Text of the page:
PG-13 | | Adventure, Biography, Drama
The slave Spartacus leads a violent revolt against the decadent Roman Republic.
Although Anthony Mann was fired as director by Kirk Douglas, he tried to get Douglas to take the lead role in The Fall of the Roman Empire (1964), and the following year, the two made The Heroes of Telemark (1965) together.
In the last century before the birth of the new faith called Christianity, which was destined to overthrow the pagan tyranny of Rome and bring about a new society, the Roman Republic stood at the very center of the civilized world. "Of all things ...
During the scene where the slaves are storming a wall, the slaves who die at the wall can be seen rolling under it to jump over again later.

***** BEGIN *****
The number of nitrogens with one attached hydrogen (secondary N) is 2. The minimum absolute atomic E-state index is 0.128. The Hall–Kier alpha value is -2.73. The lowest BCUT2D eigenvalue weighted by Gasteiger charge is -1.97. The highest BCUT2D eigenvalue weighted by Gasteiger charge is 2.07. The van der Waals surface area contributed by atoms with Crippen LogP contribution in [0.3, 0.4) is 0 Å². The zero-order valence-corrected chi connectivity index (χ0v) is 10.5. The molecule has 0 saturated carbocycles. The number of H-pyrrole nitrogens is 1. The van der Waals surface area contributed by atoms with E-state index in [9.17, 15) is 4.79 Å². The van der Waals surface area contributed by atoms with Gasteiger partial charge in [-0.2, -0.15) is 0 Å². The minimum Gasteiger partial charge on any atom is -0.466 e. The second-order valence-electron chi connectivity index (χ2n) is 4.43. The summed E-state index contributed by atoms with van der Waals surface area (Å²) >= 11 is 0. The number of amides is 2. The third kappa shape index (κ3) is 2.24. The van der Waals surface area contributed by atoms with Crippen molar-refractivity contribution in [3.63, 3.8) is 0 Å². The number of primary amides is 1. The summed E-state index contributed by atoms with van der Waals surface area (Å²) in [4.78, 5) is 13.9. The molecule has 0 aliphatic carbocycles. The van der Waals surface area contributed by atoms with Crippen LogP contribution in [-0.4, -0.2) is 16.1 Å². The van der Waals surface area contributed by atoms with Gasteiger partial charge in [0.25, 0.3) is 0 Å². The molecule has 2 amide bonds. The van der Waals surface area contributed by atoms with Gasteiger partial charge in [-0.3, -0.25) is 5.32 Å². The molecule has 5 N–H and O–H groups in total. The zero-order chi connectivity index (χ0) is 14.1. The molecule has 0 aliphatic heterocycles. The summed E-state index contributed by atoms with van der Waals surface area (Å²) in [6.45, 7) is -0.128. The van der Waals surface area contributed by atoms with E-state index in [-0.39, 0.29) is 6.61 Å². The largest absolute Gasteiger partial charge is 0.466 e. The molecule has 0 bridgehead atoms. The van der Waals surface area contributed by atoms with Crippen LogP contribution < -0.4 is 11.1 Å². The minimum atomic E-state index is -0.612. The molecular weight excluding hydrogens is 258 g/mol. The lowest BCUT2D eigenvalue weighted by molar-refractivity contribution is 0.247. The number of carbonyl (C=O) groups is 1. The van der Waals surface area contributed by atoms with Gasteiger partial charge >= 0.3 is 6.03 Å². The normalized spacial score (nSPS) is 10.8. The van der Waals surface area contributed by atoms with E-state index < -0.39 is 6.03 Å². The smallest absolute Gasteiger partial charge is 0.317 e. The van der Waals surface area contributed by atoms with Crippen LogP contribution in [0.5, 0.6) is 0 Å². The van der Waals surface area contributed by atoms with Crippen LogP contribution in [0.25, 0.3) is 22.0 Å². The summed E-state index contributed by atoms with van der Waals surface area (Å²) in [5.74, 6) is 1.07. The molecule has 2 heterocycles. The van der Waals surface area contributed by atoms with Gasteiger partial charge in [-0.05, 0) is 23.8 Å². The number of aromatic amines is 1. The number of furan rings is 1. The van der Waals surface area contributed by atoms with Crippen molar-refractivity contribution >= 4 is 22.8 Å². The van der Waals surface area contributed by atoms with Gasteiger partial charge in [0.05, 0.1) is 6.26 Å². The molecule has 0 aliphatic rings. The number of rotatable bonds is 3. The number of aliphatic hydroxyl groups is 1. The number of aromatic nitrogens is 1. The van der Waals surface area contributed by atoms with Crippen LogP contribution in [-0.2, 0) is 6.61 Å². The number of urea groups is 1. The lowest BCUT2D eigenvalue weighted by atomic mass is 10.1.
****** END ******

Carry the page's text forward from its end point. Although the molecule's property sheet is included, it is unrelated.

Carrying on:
The opening titles appear in a montage of silhouetted Roman sculptures and tablets, which evokes the strength and power of the Roman Empire. The montage ends with a zoom into the eye of a crumbling Roman bust, which hints at the Empire's coming decline and fall.
After its premiere the film was heavily cut and wasn't shown in its complete form until 1991, when a restored version was re-released. Among the restored scenes is one where where Marcus Licinius (Laurence Olivier) tries to seduce Antonius (Tony Curtis) in the bath. The soundtrack was damaged, so Anthony Hopkins was called in to dub Olivier's lines.